by Sam Roberts
In a previously unpublished interview, Richard M. Nixon said that Ethel Rosenberg, the convicted spy, might have been spared the death penalty by President Dwight D. Eisenhower had he been aware that evidence against her was tainted.
“If I had known — if we had known that at the time — if President Eisenhower had known it, he might have taken a different view with regard to her,” Nixon, who was Eisenhower’s vice president, is quoted as saying. “In other words, tainted evidence, even though a person is totally guilty, is a reason to get him off.”
Mrs. Rosenberg and her husband, Julius, were executed in the electric chair at Sing Sing in 1953 for conspiring to deliver military secrets to the Soviet Union.
“Now if you look at it coolly, in retrospect, at this point,” Nixon said in a 1983 interview, “certainly we would have preferred that it not be done. But at the time I understand why it was done. And let us understand — Mrs. Rosenberg was guilty. This wasn’t a case of somebody not guilty going to the chair.”
The interview by Frank Gannon, who served in the Nixon White House and helped the former president compile his memoirs, was posted on a Web site, thenewnixon.org, operated by the Richard Nixon Library and Birthplace Foundation.
The posting followed the confession last week of Morton Sobell, one of the principals in the case, to spying. In an interview, Mr. Sobell also implicated Julius Rosenberg in non-atomic military espionage. Also last week, the government released transcripts confirming that trial testimony of several witnesses appeared to conflict with what they had told the grand jury.
Critics of the prosecution say that some witnesses who were implicated in the case and still under the threat of harsh sentences were pressured into embellishing their testimony.
Earlier concerns about those inconsistencies were raised in a book, “The Rosenberg File,” by Ronald Radosh and Joyce Milton in 1983. Mr. Gannon quotes Nixon as saying shortly after the book was published that “the case they made for cooking the evidence is pretty weak.”
But he then recalls the prosecution of Dr. Daniel J. Ellsberg, a former national security aide who gave a copy of the Pentagon Papers, a classified history of the Vietnam War, to The New York Times.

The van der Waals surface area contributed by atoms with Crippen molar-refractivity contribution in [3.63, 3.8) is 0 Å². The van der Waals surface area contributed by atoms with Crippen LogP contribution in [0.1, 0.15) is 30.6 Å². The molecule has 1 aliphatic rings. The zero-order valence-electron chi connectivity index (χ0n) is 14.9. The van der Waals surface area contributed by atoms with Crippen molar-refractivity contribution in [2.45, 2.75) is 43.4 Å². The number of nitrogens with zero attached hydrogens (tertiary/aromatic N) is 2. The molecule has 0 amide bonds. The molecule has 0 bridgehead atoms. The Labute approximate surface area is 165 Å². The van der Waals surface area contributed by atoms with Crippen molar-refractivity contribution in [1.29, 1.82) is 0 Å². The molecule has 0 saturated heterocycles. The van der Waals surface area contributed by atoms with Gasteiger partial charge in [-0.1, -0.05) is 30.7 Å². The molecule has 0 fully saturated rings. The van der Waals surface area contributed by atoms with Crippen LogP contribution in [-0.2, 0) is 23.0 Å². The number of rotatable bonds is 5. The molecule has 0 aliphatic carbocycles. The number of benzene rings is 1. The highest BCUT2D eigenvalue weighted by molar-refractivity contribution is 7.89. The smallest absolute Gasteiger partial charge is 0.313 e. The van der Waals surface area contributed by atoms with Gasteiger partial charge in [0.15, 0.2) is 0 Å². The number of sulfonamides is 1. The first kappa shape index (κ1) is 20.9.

“Daniel Ellsberg was guilty of illegally taking top-secret papers from the Pentagon and turning them over to be published in a newspaper,” Nixon is quoted as saying. “And yet, because the evidence was tainted, he’s scot-free, making a lot of money on the lecture circuit, particularly at the elite Ivy League colleges. So as far as Mrs. Rosenberg was concerned, she was entitled to get off on that basis, too.”
Nixon said he was in the room when Attorney General Herbert Brownell Jr. and his deputy, William P. Rogers, made the final case against clemency to Eisenhower.
Prosecutors later said they hoped that convicting Ethel Rosenberg and imposing the death sentence would persuade her husband to confess and implicate others.
That strategy failed; Mrs. Rosenberg did not talk. Mr. Rogers said years later, “She called our bluff.”
In an interview with The Times on Thursday, Mr. Sobell implicated Julius Rosenberg in military and industrial espionage.
The Rosenbergs were formally accused of espionage conspiracy, but the prosecutor and judge argued they were guilty of giving the Soviets atomic bomb secrets. Mrs. Rosenberg’s brother, David Greenglass, was an army machinist at Los Alamos where the bomb was made.
Nixon sought to put the case in historical context. Look at the times then, and at the fact that the Soviet Union acquired the atomic bomb before we thought they could, he is quoted as saying. “You can see why overzealous prosecutors, and those that are assisting prosecutors, like J. Edgar Hoover, would certainly tilt their prosecution and their investigation in a way toward guilt, rather than toward innocence,” he said.